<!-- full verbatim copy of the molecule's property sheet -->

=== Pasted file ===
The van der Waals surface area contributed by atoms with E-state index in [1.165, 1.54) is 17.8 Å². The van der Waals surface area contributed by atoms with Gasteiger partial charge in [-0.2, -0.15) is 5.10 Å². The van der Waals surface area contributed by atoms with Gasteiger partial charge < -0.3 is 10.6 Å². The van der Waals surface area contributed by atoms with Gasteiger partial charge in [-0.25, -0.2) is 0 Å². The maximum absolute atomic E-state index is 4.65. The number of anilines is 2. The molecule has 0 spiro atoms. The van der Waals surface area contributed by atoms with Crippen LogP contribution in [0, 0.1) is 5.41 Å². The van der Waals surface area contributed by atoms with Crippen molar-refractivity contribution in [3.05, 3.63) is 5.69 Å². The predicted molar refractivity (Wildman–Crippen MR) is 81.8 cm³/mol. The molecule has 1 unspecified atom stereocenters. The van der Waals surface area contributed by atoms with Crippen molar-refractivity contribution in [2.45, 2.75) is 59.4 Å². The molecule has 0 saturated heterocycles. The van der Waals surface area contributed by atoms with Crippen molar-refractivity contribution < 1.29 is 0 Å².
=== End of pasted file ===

The van der Waals surface area contributed by atoms with E-state index in [1.165, 1.54) is 17.8 Å². The van der Waals surface area contributed by atoms with Gasteiger partial charge in [-0.2, -0.15) is 5.10 Å². The van der Waals surface area contributed by atoms with Gasteiger partial charge < -0.3 is 10.6 Å². The van der Waals surface area contributed by atoms with Gasteiger partial charge in [-0.25, -0.2) is 0 Å². The maximum absolute atomic E-state index is 4.65. The number of anilines is 2. The molecule has 0 spiro atoms. The van der Waals surface area contributed by atoms with Crippen LogP contribution in [0, 0.1) is 5.41 Å². The van der Waals surface area contributed by atoms with Crippen molar-refractivity contribution in [3.05, 3.63) is 5.69 Å². The predicted molar refractivity (Wildman–Crippen MR) is 81.8 cm³/mol. The molecule has 1 unspecified atom stereocenters. The van der Waals surface area contributed by atoms with Crippen molar-refractivity contribution in [2.45, 2.75) is 59.4 Å². The molecule has 0 saturated heterocycles. The van der Waals surface area contributed by atoms with Crippen molar-refractivity contribution < 1.29 is 0 Å².